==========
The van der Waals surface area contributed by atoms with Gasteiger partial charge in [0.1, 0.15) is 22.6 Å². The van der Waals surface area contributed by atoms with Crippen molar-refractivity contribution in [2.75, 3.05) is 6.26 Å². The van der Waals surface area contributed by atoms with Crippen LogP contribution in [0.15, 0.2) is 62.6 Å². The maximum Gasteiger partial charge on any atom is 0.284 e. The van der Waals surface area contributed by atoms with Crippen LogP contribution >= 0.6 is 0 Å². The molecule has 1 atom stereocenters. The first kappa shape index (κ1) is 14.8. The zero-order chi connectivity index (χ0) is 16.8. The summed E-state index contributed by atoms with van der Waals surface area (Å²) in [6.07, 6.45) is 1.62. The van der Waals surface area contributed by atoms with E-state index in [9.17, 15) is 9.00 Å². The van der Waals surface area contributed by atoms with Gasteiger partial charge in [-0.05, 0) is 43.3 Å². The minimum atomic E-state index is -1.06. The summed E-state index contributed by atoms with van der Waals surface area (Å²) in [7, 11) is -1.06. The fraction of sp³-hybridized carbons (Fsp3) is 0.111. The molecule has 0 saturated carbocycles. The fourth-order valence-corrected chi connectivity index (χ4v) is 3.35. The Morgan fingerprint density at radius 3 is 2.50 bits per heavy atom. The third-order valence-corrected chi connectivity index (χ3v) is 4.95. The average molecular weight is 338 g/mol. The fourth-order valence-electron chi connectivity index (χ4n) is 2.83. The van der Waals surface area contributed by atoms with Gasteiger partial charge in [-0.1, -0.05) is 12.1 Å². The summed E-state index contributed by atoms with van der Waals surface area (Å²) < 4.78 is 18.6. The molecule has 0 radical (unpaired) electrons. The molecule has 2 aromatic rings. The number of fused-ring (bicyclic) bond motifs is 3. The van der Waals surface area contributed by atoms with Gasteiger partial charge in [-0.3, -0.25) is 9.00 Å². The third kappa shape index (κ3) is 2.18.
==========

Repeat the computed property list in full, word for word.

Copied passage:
The van der Waals surface area contributed by atoms with Gasteiger partial charge in [0.1, 0.15) is 22.6 Å². The van der Waals surface area contributed by atoms with Crippen molar-refractivity contribution in [2.75, 3.05) is 6.26 Å². The van der Waals surface area contributed by atoms with Crippen LogP contribution in [0.15, 0.2) is 62.6 Å². The maximum Gasteiger partial charge on any atom is 0.284 e. The van der Waals surface area contributed by atoms with Crippen LogP contribution >= 0.6 is 0 Å². The molecule has 1 atom stereocenters. The first kappa shape index (κ1) is 14.8. The zero-order chi connectivity index (χ0) is 16.8. The summed E-state index contributed by atoms with van der Waals surface area (Å²) in [6.07, 6.45) is 1.62. The van der Waals surface area contributed by atoms with E-state index in [9.17, 15) is 9.00 Å². The van der Waals surface area contributed by atoms with Gasteiger partial charge in [-0.05, 0) is 43.3 Å². The minimum atomic E-state index is -1.06. The summed E-state index contributed by atoms with van der Waals surface area (Å²) in [7, 11) is -1.06. The fraction of sp³-hybridized carbons (Fsp3) is 0.111. The molecule has 0 saturated carbocycles. The fourth-order valence-corrected chi connectivity index (χ4v) is 3.35. The Morgan fingerprint density at radius 3 is 2.50 bits per heavy atom. The third-order valence-corrected chi connectivity index (χ3v) is 4.95. The average molecular weight is 338 g/mol. The fourth-order valence-electron chi connectivity index (χ4n) is 2.83. The van der Waals surface area contributed by atoms with Gasteiger partial charge in [-0.1, -0.05) is 12.1 Å². The summed E-state index contributed by atoms with van der Waals surface area (Å²) < 4.78 is 18.6. The molecule has 0 radical (unpaired) electrons. The molecule has 2 aromatic rings. The number of fused-ring (bicyclic) bond motifs is 3. The van der Waals surface area contributed by atoms with Gasteiger partial charge in [-0.3, -0.25) is 9.00 Å². The third kappa shape index (κ3) is 2.18.